Think of the following words uttered in 1963 and apply them to any context. "And so even though we face the difficulties of today and tomorrow, I still have a dream. It is a dream deeply rooted in the American dream. I have a dream that one day this nation will rise up and live out the true meaning of its creed: 'We hold these truths to be self-evident, that all men are created equal.' I have a dream that one day on the red hills of Georgia, the sons of former slaves and the sons of former slave owners will be able to sit down together at the table of brotherhood. I have a dream that one day even the state of Mississippi, a state sweltering with the heat of injustice, sweltering with the heat of oppression, will be transformed into an oasis of freedom and justice. I have a dream that my four little children will one day live in a nation where they will not be judged by the color of their skin but by the content of their character. I have a dream today! I have a dream that one day, down in Alabama, with its vicious racists, with its governor having his lips dripping with the words of 'interposition' and 'nullification' -- one day right there in Alabama little black boys and black girls will be able to join hands with little white boys and white girls as sisters and brothers. I have a dream today! I have a dream that one day every valley shall be exalted, and every hill and mountain shall be made low, the rough places will be made plain, and the crooked places will be made straight; "and the glory of the Lord shall be revealed and all flesh shall see it together." The sentiment of these words can only be realized by Holy Spirit power for only the gospel breaks down all barriers.
The nations need the gospel of Christ to come upon them with Holy Spirit power so they can get sonship. Because animists live in fear, they need a Father who can take away their fear. Consider the word of God: "For you did not receive the spirit of bondage again to fear, but you received the Spirit of adoption by whom we cry out, 'Abba, Father (Rom. ).'"
Because pluralists talk about the universal fatherhood of God in "another gospel" kind of way, they are like the Jews of John 8 who thought Abraham was their father and Jesus said to them "the devil is your father." They too need the power of the Spirit because only "The Spirit Himself bears witness with our spirit that we are children of God (Rom. 8:16)."
Fundamentalists don't need a petty god who leads them to war. Our Lord Jesus Christ Himself said, "My kingdom is not of this world. If My kingdom were of this world, My servants would fight, so that I should not be delivered to the Jews; but now My kingdom is not from here (Jn. 18:36)." They don't need a petty god who leads them to war. They need a Father who leads them to redemptive suffering. "The Spirit Himself bears witness with our spirit that we are children of God, and if children, then heirs--heirs of God and joint heirs with Christ, if indeed we suffer with Him, that we may also be glorified together (Rom. 8:16-17)."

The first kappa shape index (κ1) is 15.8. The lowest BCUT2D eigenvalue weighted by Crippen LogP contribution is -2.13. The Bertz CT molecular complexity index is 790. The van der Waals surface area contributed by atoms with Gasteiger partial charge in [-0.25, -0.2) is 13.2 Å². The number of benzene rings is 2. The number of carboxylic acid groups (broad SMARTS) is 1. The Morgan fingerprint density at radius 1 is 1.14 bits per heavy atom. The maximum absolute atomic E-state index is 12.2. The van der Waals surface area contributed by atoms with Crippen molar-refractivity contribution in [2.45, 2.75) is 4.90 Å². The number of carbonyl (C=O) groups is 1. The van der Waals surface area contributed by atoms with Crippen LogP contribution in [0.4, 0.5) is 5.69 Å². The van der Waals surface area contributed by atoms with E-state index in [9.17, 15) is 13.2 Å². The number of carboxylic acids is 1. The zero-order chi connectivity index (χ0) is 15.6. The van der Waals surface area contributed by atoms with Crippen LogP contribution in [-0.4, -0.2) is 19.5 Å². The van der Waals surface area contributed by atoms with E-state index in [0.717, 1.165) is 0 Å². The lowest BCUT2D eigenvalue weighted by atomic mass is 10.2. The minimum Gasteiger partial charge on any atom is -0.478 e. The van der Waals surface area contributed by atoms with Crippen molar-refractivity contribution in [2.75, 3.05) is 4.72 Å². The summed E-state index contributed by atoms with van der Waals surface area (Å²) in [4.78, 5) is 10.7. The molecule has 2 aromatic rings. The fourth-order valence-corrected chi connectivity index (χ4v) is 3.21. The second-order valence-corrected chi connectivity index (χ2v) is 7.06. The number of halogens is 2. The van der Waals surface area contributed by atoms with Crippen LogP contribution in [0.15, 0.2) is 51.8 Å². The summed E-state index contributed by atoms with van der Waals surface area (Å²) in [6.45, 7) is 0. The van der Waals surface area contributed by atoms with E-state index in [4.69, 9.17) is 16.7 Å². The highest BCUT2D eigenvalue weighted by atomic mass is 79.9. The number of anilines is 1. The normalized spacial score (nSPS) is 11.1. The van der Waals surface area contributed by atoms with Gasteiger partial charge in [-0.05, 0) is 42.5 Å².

The nations need the gospel of Christ to come upon them with Holy Spirit power so they can get citizenship. If a person has citizenship, he has a King! Animists don't need to fear and appease spirits either real or imagined. They need a King to exalt and a King in which to delight! They need to "[turn] to God from idols to serve the living and true God (1 Thes. 1:9)." Pluralists don't need postmodern relativism that offers no truth. They don't need a worldview that offers nothing but philosophical quicksand. They need a King to call Lord, a King to obey, a king to worship and magnify. They don’t need many kings but the King of kings and Lord of lords. Fundamentalists don’t need an earthly king for an earthly kingdom of hatred and war. Rather, they need a Heavenly King for a spiritual and eternal Kingdom of love and peace.
That's what the nations need in an ultimate sense. That's why we go to the nations. They need grace, peace, sonship, and citizenship. That's why we pray for the nations. They need the power of the Holy Spirit to give them new natures. The nations need the word to come in power. They need Christ. Dear friends, we know their need. Because we know their need, we have a dream, and a mission: "that one day every valley shall be exalted, and every hill and mountain shall be made low, the rough places will be made plain, and the crooked places will be made straight; "and the glory of the Lord shall be revealed and all flesh shall see it together."